Fat chance.

 

By: Gene Lyons, The National Memo, June 8, 2016

June 10, 2016 Posted by | Bernie Sanders, Democratic Presidential Primaries, Hillary Clinton | , , , , , | Leave a comment

“A Statement Of Mathematical Fact”: Come On, Bernie, Time To Level With Your Dreamers

Soon and very soon, Bernie Sanders is going to have to help his most ardent fans confront the fact of his defeat. How he does so will help to determine his legacy.

That is not meant to disparage the campaign or the candidate, despite the vitriol that’s sure to start flooding into my Twitter timeline right now. It’s a statement of mathematical fact. As of today, no matter what happens in Kentucky (or Oregon, or Puerto Rico, the Virgin Islands, Montana, New Jersey, New Mexico, North Dakota, South Dakota, Washington, D.C. or even mighty California), Hillary Clinton is going to be the Democratic nominee.

Clinton is 94 percent of the way to the 2,383 required delegates, having won 54 percent of the total pledged delegates so far, to Sanders’s 46 percent. She needs only 35 percent of what’s left, while Sanders needs 65 percent, and a literal miracle. If you throw in superdelegates, as they stand today, Clinton needs just 14 percent of the remainder to win, versus an astounding 86 percent haul Sanders needs.

Everyone covering this race knows these facts, and the only question is how to manage the communication of them in a way that respects the ongoing democratic process.

Of course, none of that has stopped the magical thinking, and in some quarters, the rage and even conspiracy theorizing of hardcore Sandernistas who refuse to accept that the war is lost. Case in point, the cantankerous Nevada Democratic convention in Las Vegas this weekend at which stalwart liberal California Sen. Barbara Boxer was booed and shouted down for the crime of calling for civility and party unity, and a fight literally broke out on the convention floor over the setting of rules and the election of 43 delegates and three alternates to go to the July 25 national convention in Philadelphia.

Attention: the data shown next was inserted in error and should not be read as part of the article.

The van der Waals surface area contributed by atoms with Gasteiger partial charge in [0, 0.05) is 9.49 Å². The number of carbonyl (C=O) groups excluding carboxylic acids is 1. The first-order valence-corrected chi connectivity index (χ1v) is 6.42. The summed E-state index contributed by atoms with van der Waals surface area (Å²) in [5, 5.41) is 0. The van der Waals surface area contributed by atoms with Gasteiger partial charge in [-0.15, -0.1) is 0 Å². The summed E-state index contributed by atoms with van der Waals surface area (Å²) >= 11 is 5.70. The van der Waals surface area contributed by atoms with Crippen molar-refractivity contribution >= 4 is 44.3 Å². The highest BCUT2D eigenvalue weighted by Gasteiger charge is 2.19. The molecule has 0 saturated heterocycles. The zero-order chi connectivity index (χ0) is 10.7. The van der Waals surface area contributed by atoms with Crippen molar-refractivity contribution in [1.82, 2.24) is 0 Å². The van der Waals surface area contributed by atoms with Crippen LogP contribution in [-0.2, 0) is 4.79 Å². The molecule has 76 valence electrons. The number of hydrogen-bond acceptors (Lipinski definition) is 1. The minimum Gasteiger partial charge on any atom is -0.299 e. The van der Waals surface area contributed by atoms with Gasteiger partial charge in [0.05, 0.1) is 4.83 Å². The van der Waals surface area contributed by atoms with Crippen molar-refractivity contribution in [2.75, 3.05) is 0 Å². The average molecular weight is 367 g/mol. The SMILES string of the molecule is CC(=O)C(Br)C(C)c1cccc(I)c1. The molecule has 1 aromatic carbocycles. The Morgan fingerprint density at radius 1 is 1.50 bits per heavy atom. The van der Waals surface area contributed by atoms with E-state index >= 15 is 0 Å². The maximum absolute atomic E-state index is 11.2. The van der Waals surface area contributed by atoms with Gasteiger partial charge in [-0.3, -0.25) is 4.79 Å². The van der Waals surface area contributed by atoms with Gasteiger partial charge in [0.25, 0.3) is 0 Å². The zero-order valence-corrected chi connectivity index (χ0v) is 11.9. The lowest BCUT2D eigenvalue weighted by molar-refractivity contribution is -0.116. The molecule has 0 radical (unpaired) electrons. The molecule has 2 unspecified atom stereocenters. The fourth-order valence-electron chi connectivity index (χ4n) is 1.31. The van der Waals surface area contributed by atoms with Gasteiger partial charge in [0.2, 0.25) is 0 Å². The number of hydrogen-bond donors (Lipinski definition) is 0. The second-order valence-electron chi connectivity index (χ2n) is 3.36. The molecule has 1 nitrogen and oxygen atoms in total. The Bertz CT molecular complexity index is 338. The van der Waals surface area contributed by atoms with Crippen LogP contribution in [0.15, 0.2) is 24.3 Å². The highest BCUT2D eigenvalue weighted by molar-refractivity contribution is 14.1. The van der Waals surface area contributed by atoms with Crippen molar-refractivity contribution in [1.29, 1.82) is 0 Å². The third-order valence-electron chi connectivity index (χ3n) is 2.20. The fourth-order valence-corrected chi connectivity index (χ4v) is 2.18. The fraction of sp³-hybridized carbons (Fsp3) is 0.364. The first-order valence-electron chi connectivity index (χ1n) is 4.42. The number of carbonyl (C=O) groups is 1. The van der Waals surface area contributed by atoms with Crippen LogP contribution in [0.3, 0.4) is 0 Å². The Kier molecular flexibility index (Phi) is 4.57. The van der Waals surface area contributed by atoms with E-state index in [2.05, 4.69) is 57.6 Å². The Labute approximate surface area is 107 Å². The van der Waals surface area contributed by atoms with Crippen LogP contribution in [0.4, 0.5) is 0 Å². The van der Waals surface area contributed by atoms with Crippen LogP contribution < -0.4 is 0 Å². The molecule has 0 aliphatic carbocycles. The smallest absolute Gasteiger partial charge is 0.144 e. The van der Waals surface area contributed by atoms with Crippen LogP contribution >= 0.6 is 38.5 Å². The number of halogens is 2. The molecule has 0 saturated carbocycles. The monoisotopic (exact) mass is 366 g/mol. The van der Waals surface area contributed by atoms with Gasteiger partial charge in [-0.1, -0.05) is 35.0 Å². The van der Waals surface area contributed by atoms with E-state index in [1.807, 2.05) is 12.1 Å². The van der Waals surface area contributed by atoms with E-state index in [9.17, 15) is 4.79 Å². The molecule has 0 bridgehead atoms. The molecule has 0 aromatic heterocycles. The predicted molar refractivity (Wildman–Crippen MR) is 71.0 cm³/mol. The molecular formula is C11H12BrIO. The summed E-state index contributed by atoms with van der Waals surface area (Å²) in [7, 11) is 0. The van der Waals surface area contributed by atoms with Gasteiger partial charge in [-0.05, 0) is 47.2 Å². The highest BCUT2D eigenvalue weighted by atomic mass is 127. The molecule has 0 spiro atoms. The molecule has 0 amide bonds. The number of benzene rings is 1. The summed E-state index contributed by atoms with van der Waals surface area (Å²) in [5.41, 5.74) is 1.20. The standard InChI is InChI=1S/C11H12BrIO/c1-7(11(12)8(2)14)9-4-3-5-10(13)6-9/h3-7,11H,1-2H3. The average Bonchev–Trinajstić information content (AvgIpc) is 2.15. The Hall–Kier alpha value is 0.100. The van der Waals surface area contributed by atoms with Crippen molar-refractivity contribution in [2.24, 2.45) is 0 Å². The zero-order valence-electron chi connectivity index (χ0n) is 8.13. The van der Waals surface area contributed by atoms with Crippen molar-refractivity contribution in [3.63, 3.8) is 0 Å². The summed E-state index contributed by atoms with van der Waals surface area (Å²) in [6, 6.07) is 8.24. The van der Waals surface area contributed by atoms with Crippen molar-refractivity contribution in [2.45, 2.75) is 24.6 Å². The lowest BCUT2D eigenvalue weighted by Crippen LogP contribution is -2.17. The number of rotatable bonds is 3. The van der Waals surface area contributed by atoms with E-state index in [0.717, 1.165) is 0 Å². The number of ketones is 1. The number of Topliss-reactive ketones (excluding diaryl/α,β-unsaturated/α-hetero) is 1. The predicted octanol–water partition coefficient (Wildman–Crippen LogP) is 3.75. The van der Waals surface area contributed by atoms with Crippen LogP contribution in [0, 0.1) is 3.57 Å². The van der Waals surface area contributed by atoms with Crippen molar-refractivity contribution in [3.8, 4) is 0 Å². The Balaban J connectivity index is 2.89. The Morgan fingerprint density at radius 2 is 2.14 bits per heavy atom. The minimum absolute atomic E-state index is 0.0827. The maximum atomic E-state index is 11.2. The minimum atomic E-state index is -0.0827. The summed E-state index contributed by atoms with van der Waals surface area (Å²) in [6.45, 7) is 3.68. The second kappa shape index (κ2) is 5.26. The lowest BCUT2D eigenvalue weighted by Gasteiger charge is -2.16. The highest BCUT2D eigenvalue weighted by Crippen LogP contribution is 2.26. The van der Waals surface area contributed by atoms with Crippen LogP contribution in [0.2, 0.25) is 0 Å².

Indeed, there’s nothing quite like firing up Twitter only to be inundated by Bernie-hair avatars shrieking about hundreds of thousands—no, millions—of would-be Bernie voters falling victim to a supposed national voter suppression campaign that is the “real reason” he isn’t winning. The culprits, in this alternate reality, are the Democratic National Committee, which does not set the rules for individual caucuses and primaries. They are run, respectively, by state parties and state legislatures, but according to the theory, they’ve been gamed by nefarious Hillary Clinton operatives in the parties, who have been programmed by “The Establishment” to deny Bernie his rightful nomination.